Known as the Prince of Mathematicians, Carl Gauss has had an exceptional influence in many fields of mathematics and science. His remarkable contributions to number theory, geometry, probability theory, geodesy, planetary astronomy, the theory of functions, and potential theory, including the theory of electromagnetism, have fairly ranked him as one of the most influential mathematicians and physicists in history. So today, on Gauss’s 244th birth anniversary, let’s have a look at the extraordinary and intellectual life of Carl Friedrich Gauss.

**Early life and education**

Gauss was born on April 30, 1777, to poor, working-class parents in Brunswick, Germany. Although a sincere man, Carl’s father was a harsh parent who always discouraged his young son from attending school. He expected him to follow one of the family trades. Luckily, Gauss’s mother and uncle Friedrich were aware of Carl’s genius and supported him in developing his intelligence with education.

Gauss was a child prodigy and never failed to amuse his peers and masters with his mathematical skills. Once his schoolmaster gave his class an assignment to write down all the whole numbers from 1 to 100 and add their sum. The teacher expected the class to take a pretty good time to finish this exercise. However, to his surprise, Carl solved it in no time.

When the results were examined, most of them were wrong. But when the schoolmaster looked at Carl’s slate, he was astounded to see only one number, i.e., 5,050. When Carl was asked to explain his results, he said he found the result because he could see that 1+100=101, 2+99=101, 3+98=101. Eventually, he found 50 pairs of numbers between 1 and 100 that each add up to 101. Thus, 50 times 101 will equal 5,050.

Moreover, when Gauss turned 14, he got an opportunity to show his mathematical genius to Wilhelm Ferdinand, Duke of Brunswick. The Duke got so impressed with Carl that he pledged to provide him financial support to help him continue his studies at Caroline College. Later, at the end of his college, Gauss made another tremendous discovery. He found that a regular polygon with 17 sides could be drawn using just a compass and straight edge. This discovery made Gauss so proud of himself that he gave up all his intentions to study languages and decided to devote himself completely to mathematics, eventually continuing his higher studies in mathematics at University of Göttingen.

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**Contributions to science**

Although Carl Gauss is mostly regarded as a mathematician, his contributions aren’t only limited to mathematics, but also to physics and astronomy. Here are some of Gauss’ most celebrated discoveries:

**Contributions to Mathematics**

While pursuing his studies at the University of Göttingen, Carl Gauss submitted a proof that proved the long-awaited “fundamental theorem of algebra.” As per this theorem, every algebraic equation has at least one root or solution. The theorem had challenged the mathematicians for centuries, and this proof came as a fresh breeze for the mathematicians. Gauss also made important contributions to number theory with his 1801 book *Disquisitiones Arithmeticae. *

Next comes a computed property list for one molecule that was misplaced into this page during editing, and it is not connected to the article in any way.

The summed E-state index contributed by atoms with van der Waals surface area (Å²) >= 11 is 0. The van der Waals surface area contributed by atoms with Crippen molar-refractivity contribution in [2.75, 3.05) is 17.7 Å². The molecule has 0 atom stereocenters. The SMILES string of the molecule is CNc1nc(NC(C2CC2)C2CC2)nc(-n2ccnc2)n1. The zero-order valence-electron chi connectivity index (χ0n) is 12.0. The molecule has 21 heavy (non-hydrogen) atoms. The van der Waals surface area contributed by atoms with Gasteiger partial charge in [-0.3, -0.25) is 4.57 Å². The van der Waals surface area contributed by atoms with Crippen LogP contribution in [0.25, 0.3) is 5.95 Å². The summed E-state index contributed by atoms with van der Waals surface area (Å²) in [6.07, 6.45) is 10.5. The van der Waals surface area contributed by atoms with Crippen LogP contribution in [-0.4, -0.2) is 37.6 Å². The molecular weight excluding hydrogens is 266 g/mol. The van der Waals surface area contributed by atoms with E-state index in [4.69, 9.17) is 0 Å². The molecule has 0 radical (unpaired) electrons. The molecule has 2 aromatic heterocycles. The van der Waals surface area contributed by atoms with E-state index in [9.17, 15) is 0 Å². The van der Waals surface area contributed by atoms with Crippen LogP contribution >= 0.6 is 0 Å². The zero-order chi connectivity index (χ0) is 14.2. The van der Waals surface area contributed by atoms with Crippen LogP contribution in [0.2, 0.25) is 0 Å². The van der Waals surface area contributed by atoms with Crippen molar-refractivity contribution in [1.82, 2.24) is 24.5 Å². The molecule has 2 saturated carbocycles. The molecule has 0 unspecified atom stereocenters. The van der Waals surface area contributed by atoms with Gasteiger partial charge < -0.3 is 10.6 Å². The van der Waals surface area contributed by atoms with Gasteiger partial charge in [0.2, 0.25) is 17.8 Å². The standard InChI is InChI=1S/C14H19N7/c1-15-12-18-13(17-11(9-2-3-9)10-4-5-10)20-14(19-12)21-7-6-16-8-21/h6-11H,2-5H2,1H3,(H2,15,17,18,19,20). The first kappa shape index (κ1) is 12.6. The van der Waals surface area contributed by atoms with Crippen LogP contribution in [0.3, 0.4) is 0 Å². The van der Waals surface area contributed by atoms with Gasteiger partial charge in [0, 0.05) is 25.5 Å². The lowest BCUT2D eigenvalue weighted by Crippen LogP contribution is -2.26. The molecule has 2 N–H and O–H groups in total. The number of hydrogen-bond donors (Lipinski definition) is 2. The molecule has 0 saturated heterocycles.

Moreover, Gauss conjectured theorems, including Fermat’s polygonal number theorem for *n* = 3, Fermat’s last theorem for *n* = 5, Descartes’s rule of signs, and Kepler conjecture for regular arrangements. He developed a method of calculating the date of Easter. Carl Gauss is also credited for expounding the *pentagramma mirificum*. In addition to this, Carl gave the Cooley–Tukey FFT algorithm for calculating the discrete Fourier transforms about 160 years before Cooley and Tukey did.

**Contributions to Physics and Astronomy**

An Italian astronomer Giuseppe Piazzi tracked Ceres, a dwarf planet, on 1 January 1801. He could track it for almost more than a month in the night sky. Later on, it disappeared temporarily behind the Sun’s glare, and Piazzi was unable to track it when it reappeared after several months. Eventually, their observations were communicated to Gauss who then calculated its exact position, so that it was easily rediscovered. Apart from this, Gauss also worked on a new method for determining the orbits of new asteroids.

When it comes to Carl Gauss’s contributions in Physics, his work in the area of electromagnetism cannot be ignored. Gauss drew important mathematical consequences from his work on potential theory, an important branch of mathematical physics arising in the study of electromagnetism and gravitation. His work paved the way to a fundamental law in the area of electromagnetism, that is the Gauss’s law in electrostatics and Gauss’s law in magnetostatics, that not only proved out to be a landmark law in the study of electromagnetism but also earned Carl Gauss extensive fame in the world of physicists.

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Throughout his life, Carl Gauss devoted himself to exploring mathematics and physics in the real world. He kept his ideas, problems, and solutions in private diaries and refused to publish theories that were not finished and perfect. Gauss even used his mathematical skills to carry out a geodetic survey of the Kingdom of Hanover and linking it up with previous Danish surveys. He invented the heliotrope, an instrument that uses a mirror to reflect sunlight over great distances to measure positions.

Carl Gauss was a prodigy who made many notable contributions to mathematics and physics. Throughout his life, he kept inspiring people through his works that brought many revolutions especially in the field of algebra and electromagnetism. Undoubtedly, Carl Gauss is a true icon of enlightenment for the young scientific minds.